Arabinose is a five carbon sugar with an aldehyde function called an aldose, which is frequently elevated in a wide range of patients with Candida overgrowth of the GI tract. In some children with autism, arabinose concentrations may exceed 50 times the upper limit of normal. A closely related yeast alcohol arabitol has been used as a biochemical indicator of invasive candidiasis. Dr. Shaw and his team of researchers have never found elevated arabitol in any urine samples tested, and has not found arabinose in the culture media of multiple isolates of C. albicans isolated from stool samples. Dr. Shaw suspects that arabitol produced by the yeast in the intestinal tract is absorbed into the portal circulation and then converted to arabinose by the liver and/or GI bacteria.


  • The more symptoms a patient has that suggests GIC/CRC, the more likely he/she is to have numerous colonies of C. albicans via a stool culture.
  • Antibiotics can substantially increase C. albicans within the gastrointestinal tract, and may cause invasion of C. albicans to areas outside the gastrointestinal system
  • C. albicans can move across the intestinal wall and spread systemically, as shown in both animal and human studies.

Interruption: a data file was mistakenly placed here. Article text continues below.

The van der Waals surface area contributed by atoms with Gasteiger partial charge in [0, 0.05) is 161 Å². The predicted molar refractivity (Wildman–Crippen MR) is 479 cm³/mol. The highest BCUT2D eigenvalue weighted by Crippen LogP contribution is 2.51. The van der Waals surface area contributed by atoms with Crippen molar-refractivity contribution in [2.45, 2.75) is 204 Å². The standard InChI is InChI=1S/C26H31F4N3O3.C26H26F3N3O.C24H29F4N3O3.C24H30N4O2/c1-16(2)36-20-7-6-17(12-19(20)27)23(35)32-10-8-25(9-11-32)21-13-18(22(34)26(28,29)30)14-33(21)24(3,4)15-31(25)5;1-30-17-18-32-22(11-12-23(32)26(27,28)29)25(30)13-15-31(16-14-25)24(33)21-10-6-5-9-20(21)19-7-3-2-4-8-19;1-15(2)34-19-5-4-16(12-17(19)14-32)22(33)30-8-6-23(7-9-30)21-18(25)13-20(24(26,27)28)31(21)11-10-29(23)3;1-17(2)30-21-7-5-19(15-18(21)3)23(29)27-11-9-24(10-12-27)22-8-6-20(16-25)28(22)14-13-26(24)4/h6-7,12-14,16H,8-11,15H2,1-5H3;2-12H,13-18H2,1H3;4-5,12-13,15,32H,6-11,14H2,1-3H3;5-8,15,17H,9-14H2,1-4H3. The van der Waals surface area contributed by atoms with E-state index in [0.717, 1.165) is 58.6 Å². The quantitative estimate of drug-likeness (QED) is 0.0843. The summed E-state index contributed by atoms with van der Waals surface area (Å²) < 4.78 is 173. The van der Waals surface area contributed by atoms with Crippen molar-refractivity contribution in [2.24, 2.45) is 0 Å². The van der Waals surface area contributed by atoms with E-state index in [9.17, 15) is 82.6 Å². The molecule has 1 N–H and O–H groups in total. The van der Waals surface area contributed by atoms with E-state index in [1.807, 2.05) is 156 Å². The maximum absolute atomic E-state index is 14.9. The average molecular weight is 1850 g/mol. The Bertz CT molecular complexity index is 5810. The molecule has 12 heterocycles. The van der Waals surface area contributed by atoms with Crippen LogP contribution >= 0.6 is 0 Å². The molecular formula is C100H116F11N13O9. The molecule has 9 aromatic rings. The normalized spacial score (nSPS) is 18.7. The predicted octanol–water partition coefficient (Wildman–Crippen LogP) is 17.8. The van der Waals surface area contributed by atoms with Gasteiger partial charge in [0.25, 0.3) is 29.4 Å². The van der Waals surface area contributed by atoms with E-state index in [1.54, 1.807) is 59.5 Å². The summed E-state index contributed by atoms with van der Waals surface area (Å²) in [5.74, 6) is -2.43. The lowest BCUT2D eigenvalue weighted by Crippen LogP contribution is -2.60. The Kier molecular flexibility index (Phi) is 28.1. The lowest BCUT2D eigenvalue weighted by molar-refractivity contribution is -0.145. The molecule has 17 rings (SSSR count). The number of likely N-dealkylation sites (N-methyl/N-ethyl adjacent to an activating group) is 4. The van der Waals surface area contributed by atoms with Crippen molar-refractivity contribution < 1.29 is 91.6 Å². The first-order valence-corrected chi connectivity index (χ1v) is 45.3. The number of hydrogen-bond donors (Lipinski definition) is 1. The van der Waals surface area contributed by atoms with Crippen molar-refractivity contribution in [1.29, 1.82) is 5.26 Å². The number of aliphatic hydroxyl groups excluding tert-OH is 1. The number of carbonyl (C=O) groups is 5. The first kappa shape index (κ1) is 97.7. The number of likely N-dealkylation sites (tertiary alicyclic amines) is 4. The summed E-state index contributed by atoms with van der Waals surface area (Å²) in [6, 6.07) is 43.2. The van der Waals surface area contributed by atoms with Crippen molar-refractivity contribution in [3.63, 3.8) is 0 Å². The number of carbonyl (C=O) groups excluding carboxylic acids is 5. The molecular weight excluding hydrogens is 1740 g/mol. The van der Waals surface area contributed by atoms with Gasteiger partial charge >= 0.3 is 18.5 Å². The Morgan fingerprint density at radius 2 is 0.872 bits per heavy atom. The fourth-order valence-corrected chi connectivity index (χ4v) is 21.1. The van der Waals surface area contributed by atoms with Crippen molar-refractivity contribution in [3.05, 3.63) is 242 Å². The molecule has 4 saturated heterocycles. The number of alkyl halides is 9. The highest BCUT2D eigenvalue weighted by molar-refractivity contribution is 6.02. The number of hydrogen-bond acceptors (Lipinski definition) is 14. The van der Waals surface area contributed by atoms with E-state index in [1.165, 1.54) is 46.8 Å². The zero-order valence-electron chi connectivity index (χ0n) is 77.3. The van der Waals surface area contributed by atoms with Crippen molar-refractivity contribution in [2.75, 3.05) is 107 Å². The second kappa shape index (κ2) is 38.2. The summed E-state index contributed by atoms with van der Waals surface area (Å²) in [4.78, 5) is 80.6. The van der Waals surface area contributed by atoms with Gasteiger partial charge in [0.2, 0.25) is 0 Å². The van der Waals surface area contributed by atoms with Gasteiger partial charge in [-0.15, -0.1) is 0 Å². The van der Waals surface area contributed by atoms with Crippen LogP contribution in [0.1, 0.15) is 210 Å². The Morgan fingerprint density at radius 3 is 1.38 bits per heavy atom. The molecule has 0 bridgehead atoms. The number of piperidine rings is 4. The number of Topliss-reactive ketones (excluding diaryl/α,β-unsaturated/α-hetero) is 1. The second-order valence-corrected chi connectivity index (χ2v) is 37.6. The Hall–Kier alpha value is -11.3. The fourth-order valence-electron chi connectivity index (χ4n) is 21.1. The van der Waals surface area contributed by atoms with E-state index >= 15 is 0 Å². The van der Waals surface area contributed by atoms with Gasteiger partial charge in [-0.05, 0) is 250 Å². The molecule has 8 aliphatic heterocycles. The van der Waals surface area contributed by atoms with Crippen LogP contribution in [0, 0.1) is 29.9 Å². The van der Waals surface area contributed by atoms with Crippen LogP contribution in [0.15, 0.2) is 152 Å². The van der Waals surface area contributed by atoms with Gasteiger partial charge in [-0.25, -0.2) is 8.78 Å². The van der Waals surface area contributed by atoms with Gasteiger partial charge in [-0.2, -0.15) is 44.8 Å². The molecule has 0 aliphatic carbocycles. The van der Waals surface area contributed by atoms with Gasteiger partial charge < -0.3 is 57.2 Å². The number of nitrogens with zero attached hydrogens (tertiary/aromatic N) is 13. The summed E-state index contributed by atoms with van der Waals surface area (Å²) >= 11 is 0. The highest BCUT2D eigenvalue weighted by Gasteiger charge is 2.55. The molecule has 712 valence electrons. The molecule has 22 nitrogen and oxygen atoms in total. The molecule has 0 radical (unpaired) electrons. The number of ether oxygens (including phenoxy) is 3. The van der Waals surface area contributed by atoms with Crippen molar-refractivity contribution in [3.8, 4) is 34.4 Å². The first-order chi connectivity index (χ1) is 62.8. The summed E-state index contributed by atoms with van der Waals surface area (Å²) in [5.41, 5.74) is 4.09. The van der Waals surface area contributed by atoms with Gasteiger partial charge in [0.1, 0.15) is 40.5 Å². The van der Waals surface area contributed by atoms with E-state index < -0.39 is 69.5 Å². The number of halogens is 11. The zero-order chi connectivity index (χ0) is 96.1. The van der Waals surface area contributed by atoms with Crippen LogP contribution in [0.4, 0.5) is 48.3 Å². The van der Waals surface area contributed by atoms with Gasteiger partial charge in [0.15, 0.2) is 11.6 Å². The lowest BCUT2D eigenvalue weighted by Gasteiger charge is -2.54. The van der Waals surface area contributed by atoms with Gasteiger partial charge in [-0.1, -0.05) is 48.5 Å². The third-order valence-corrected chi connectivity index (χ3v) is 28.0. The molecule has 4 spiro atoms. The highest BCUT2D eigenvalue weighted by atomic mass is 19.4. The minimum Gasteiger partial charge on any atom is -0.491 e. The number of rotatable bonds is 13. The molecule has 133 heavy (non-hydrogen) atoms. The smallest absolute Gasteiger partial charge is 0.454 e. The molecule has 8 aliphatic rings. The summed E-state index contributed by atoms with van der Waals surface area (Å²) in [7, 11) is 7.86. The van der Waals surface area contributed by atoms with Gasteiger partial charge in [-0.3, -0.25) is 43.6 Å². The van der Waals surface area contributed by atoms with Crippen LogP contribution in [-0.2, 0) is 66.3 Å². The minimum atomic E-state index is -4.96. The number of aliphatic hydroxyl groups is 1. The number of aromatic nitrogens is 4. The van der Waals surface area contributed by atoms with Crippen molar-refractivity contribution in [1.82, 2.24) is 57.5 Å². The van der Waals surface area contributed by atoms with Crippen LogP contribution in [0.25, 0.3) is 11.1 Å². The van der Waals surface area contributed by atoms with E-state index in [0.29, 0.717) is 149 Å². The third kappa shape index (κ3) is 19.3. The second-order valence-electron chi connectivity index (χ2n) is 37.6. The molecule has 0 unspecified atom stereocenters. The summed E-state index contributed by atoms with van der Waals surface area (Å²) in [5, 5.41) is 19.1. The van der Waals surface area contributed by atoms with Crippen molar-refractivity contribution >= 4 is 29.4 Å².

• C. albicans can produce exotoxins (e.g., gliotoxins), which are harmful chemicals that can impair the immune response.


Birdsall TC. Gastrointestinal candidiasis: fact or fiction? Alternative Medicine Review. 1997;2(5):346-354.

Blair DM et al. Intestinal candidiasis, L. acidophilus supplementation and Crook’s questionnaire. Journal of Naturopathic Medicine. 1991;2:33-37.

Bralley JA, Lord RS. Urinary organic acids profiling for assessment of functional nutrient deficiencies, gut dysbiosis, and toxicity. In Murray M & Pizzorno J. Textbook of Natural Medicine. 2nd ed. New York, NY: Churchill Livingstone. 1999;299-238.

Jackson JA et al. Candida albicans: the hidden infection. Journal of Orthomolecular Medicine. 1999;14(4):198-200.

Murray MT. Chronic candidiasis: a natural approach. The American Journal of Natural Medicine. 1997;4(4):9-14 & 16-22.

Murray MT, Pizzorno JE. Chronic candidiasis. In Murray M & Pizzorno J (editors). Textbook of Natural Medicine. 2nd ed. New York, NY: Churchill Livingstone. 1999;415-423.

Ryan KJ. Candida, Aspergillus, and other opportunisitc fungi. In Sherris (editor). Sherris Medical Microbiology: An Introduction to Infectious Diseases (3rd ed.). Norwalk, CT: Appleton & Lange. 1994;591 611.

Shaw W. Mechanisms of disease caused by bacterial and fungal organic acids detected in the urine. American Academy of Environmental Medicine Fall Meeting. 1998;November 8:1-16.

Shaw W. Immunodeficiency, gastrointestinal Candidiasis, wheat and dairy sensitivity, abnormal urine arabinose, and autism: a case study. Journal for the Advancement of Medicine. (accepted for publication January 2000):1-15.

Shaw W. Testing for yeast byproducts in the urine of Fibromyalgia patients. The Great Plains Laboratory, Inc. Date unknown:1-9.

Stiles JC et al. The inhibition of Candida albicans by oregano. Journal of Applied Nutrition. 1995;47:96 102.